Wailua Burial Site Conviction

SUBHEAD: The prosecution of Alalem for protecting iwi underscores the misdirected priorities of our state laws.

 By Ray Catania on 19 July 2012 for Island Breath - 

Image above: James Alalem dislplaying typical stone that was used to mark the outline of a body at a burial site. From (http://thegardenisland.com/james-wailua-jpg/image_b144e8c1-94d7-5aa6-8c27-33c3ae2c8a0c.html).

A presentation and discussion will take place at the Kapaa Public Library on August 2nd, 2012 from 6:30 - 9:30pm. Wailua heiau caretaker James Alalem was arrested and found guilty for interfering with the construction the Kuhio Highway over the Wailua River.

At the time he was trying to protect iwi (interred remains of Hawaiians) in a culturally sensitive area of a sacred Hawaiian site. Alalem will make a presentation of the issues surrounding the events in which he and Kaiulani Eddens were arrested and tried.

Alalem contends that the proceedings in Judge Valenciano's state court were unfair and that he was methodically stifled at every turn from presenting his case by the State's Prosecuting Attorney and the judge. Video footage used against James Alalem and Kaiulani Eddens will be shown.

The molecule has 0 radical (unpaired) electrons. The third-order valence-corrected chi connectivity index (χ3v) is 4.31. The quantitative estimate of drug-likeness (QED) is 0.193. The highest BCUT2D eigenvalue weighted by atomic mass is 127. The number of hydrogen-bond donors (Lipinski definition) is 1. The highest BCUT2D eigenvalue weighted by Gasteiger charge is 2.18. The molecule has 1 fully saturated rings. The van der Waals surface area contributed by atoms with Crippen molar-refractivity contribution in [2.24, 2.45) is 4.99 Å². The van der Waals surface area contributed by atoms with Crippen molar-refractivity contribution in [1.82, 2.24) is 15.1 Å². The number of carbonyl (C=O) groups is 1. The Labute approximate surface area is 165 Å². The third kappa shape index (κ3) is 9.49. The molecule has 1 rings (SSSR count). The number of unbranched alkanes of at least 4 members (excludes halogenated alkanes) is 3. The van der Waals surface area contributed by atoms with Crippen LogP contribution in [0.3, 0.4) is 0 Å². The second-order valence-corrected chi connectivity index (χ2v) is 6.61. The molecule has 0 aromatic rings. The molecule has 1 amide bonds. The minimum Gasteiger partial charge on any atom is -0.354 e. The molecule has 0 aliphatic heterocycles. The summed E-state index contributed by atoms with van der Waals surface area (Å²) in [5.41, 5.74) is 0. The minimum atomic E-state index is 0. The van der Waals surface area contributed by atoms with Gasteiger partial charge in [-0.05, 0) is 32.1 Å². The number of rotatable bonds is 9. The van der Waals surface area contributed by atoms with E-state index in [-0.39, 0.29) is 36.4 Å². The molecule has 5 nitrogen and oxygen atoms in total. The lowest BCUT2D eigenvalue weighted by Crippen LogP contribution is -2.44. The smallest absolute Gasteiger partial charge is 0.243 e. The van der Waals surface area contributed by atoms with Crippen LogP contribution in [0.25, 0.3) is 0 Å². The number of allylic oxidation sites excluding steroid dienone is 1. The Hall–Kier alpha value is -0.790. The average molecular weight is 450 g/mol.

Presentation, discussion and video showing concerning arrests at Wailua iwi site.  

August 2nd, 2012 from 6:30-9:30pm  

Kapaa Public Library 4-1464 Kuhio Highway, Kapaa (808) 821-4422

Raymond Catania 634-2737 or 635-0835 or email may11nineteen71@gmail.com.

Jury finds Alalem Guilty

A jury found a Wailua man guilty Tuesday of stopping a DLNR construction dig for the Kaumuali‘i Comfort Station project near kupuna burials at Kaumuali‘i Park and Old Smith Landing in Wailua.
James Lee Alalem, 55, of Wailua, will face sentencing on Sept. 27 for obstruction of government operations of the Department of Land and Natural Resources. It is a misdemeanor offense.